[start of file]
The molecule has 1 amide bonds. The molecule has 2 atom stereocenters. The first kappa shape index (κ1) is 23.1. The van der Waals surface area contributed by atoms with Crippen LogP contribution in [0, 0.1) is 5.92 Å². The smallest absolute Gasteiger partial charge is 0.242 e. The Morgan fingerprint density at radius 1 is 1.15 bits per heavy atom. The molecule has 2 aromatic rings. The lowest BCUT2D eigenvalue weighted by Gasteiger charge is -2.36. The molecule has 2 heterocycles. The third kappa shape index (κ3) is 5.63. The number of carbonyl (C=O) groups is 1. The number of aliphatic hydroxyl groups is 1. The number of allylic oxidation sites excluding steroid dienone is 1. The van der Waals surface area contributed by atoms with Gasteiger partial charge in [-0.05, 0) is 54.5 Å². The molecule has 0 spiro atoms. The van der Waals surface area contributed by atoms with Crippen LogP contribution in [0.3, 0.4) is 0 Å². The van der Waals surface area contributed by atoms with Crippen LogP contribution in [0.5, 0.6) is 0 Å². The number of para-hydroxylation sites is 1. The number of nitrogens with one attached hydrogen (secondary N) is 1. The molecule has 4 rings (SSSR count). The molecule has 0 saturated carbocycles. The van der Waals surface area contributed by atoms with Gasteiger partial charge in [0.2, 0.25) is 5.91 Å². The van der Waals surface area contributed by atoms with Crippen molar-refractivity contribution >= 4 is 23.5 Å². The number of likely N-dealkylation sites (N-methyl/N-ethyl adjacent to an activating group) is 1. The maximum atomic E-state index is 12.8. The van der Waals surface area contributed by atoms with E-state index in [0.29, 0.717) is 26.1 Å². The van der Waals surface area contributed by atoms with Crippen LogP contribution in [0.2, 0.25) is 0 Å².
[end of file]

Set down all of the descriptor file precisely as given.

The molecule has 1 amide bonds. The molecule has 2 atom stereocenters. The first kappa shape index (κ1) is 23.1. The van der Waals surface area contributed by atoms with Crippen LogP contribution in [0, 0.1) is 5.92 Å². The smallest absolute Gasteiger partial charge is 0.242 e. The Morgan fingerprint density at radius 1 is 1.15 bits per heavy atom. The molecule has 2 aromatic rings. The lowest BCUT2D eigenvalue weighted by Gasteiger charge is -2.36. The molecule has 2 heterocycles. The third kappa shape index (κ3) is 5.63. The number of carbonyl (C=O) groups is 1. The number of aliphatic hydroxyl groups is 1. The number of allylic oxidation sites excluding steroid dienone is 1. The van der Waals surface area contributed by atoms with Gasteiger partial charge in [-0.05, 0) is 54.5 Å². The molecule has 0 spiro atoms. The van der Waals surface area contributed by atoms with Crippen LogP contribution in [0.3, 0.4) is 0 Å². The van der Waals surface area contributed by atoms with Crippen LogP contribution in [0.5, 0.6) is 0 Å². The number of para-hydroxylation sites is 1. The number of nitrogens with one attached hydrogen (secondary N) is 1. The molecule has 4 rings (SSSR count). The molecule has 0 saturated carbocycles. The van der Waals surface area contributed by atoms with Gasteiger partial charge in [0.2, 0.25) is 5.91 Å². The van der Waals surface area contributed by atoms with Crippen molar-refractivity contribution >= 4 is 23.5 Å². The number of likely N-dealkylation sites (N-methyl/N-ethyl adjacent to an activating group) is 1. The maximum atomic E-state index is 12.8. The van der Waals surface area contributed by atoms with E-state index in [0.29, 0.717) is 26.1 Å². The van der Waals surface area contributed by atoms with Crippen LogP contribution in [0.2, 0.25) is 0 Å².